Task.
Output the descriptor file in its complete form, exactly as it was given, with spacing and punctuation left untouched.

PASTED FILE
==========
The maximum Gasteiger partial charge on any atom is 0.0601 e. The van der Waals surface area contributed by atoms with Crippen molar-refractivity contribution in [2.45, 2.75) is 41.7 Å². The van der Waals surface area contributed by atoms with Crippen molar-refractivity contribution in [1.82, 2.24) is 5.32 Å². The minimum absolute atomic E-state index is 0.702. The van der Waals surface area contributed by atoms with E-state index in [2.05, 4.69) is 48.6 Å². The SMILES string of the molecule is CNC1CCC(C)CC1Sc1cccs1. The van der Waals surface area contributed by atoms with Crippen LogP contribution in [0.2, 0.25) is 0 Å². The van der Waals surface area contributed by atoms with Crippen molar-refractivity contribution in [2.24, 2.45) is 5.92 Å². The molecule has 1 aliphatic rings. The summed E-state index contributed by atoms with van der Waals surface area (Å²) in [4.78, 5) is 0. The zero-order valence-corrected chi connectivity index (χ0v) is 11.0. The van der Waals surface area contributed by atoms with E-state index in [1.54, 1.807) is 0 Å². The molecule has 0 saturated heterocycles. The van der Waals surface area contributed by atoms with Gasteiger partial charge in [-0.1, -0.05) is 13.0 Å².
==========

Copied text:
The maximum Gasteiger partial charge on any atom is 0.0601 e. The van der Waals surface area contributed by atoms with Crippen molar-refractivity contribution in [2.45, 2.75) is 41.7 Å². The van der Waals surface area contributed by atoms with Crippen molar-refractivity contribution in [1.82, 2.24) is 5.32 Å². The minimum absolute atomic E-state index is 0.702. The van der Waals surface area contributed by atoms with E-state index in [2.05, 4.69) is 48.6 Å². The SMILES string of the molecule is CNC1CCC(C)CC1Sc1cccs1. The van der Waals surface area contributed by atoms with Crippen LogP contribution in [0.2, 0.25) is 0 Å². The van der Waals surface area contributed by atoms with Crippen molar-refractivity contribution in [2.24, 2.45) is 5.92 Å². The molecule has 1 aliphatic rings. The summed E-state index contributed by atoms with van der Waals surface area (Å²) in [4.78, 5) is 0. The zero-order valence-corrected chi connectivity index (χ0v) is 11.0. The van der Waals surface area contributed by atoms with E-state index in [1.54, 1.807) is 0 Å². The molecule has 0 saturated heterocycles. The van der Waals surface area contributed by atoms with Gasteiger partial charge in [-0.1, -0.05) is 13.0 Å².